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Persuasive Essay (Conclusions)

Watch this for insights into how to conclude Persuasive Essays in Higher English (and why action until the end matters)

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There’s nothing better than a good adventure story, is there?

One of my favourite adventure stories, really the one that started it all, is the Scottish classic The Thirty-Nine Steps by John Buchan. The story has it all: murder, car chases, violence, code-breaking, submarines, spies.

But, however thrilling The Thirty-Nine Steps definitely is, I always found the ending really disappointing. It seemed to be such an anticlimax, after all the thrills of the previous chapters. In fact, in three of the film adaptations of the book, the ending was completely changed by the directors because it just wasn’t exciting enough.

So, what about the conclusion to your persuasive essay? By this point, you have put in a lot of work and it would be a shame to throw this away with an ineffective and flat conclusion. How do you make sure that you carry on with the same engaging and effective writing all the way to the very end?

Hmm.. let's find out.

This is Think Four.

The conclusion is often the most overlooked part of a persuasive essay. Some people view it as a nice add on, but nothing more than that. On the contrary, your conclusion is the sign off to your essay and a clear and effective one will leave the reader with a great lasting impression. It is key to get this right. There are lots of different ways to conclude an essay, but I’ve found that three simple steps will help to ensure you end your essay clearly and with flair.

Your first step in your conclusion should be to restate your argument. Remind the reader what the whole point your essay is. You don’t need to write “In conclusion…”; in fact, I prefer not to as it can come across as a little clunky. Just a short and simple sentence that lays out your argument will do just fine.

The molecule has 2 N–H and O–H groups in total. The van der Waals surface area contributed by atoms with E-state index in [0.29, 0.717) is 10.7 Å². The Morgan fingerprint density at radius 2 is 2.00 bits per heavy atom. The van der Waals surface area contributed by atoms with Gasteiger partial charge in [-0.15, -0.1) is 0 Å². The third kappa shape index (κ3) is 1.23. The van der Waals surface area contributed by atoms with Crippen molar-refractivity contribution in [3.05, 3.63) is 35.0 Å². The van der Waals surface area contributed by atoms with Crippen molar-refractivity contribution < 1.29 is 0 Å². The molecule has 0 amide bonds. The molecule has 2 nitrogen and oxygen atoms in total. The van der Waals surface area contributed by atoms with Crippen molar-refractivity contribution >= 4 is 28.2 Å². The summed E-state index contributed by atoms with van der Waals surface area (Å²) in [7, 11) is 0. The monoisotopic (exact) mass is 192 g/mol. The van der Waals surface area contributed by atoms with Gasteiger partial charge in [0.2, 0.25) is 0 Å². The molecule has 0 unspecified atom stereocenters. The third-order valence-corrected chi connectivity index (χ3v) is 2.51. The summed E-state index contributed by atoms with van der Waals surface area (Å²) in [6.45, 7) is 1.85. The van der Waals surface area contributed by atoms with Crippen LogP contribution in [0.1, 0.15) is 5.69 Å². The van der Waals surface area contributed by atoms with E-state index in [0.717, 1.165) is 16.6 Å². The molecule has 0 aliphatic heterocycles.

Your second step is to briefly summarise the points that you have already made in the main body of your essay. If you’ve ever seen a courtroom drama, this is your closing statement; you are simply reminding the jury (or in this case, the reader) of the brilliant points that you have already made. You do not need to go into much detail about each of these points, you already did that, and, so, a sentence on each will be fine.

A common mistake that I have seen in writing persuasive essays is arguing a new point in the conclusion; you definitely need to avoid this, as it will break up the flow of your summarising, and you certainly won’t have enough room in your conclusion to explore the point fully. Just recap what you’ve said in a fresh and concise manner, and that will do the job nicely.

The final step in your conclusion is perhaps the most difficult to describe. I call it finishing with a flourish. Just as with your introduction you had to impress the reader with an engaging and well written hook, you should try to leave them with a creative and lasting impression of your writing skills. There are lots of different ways to do this. Some people like to finish off by directly addressing the reader and challenging them to consider or act on the points you have made. Some people like to finish with some emotive language.

Some people like to finish with a powerful rhetorical question. My personal favourite is to refer back to your hook in your introduction, whether it was an anecdote, quotation, or shocking statistic. This reminds the reader of your earlier engaging writing and also shows that you have created a sophisticated essay that can feed into itself and is a whole and coherent argument.

But, to be honest, it is up to you how you choose to flourish. You can use one of these suggestions or come up with your own. The crucial thing to remember is that you must finish in a powerful way that will have the reader thinking about your essay even after they have put it away.

Writing a persuasive essay really is one of the most satisfying and exciting tasks you can do in Higher English. I really believe that. You have a chance to genuinely challenge the way someone thinks and, maybe, even change their mind.

So, it is important that you finish with an effective and lasting conclusion. It may seem like a difficult task but, really, it’s very achievable. What’s more, it won’t take Thirty-Nine Steps, it will only take three.

This was thinkfour, thanks for watching.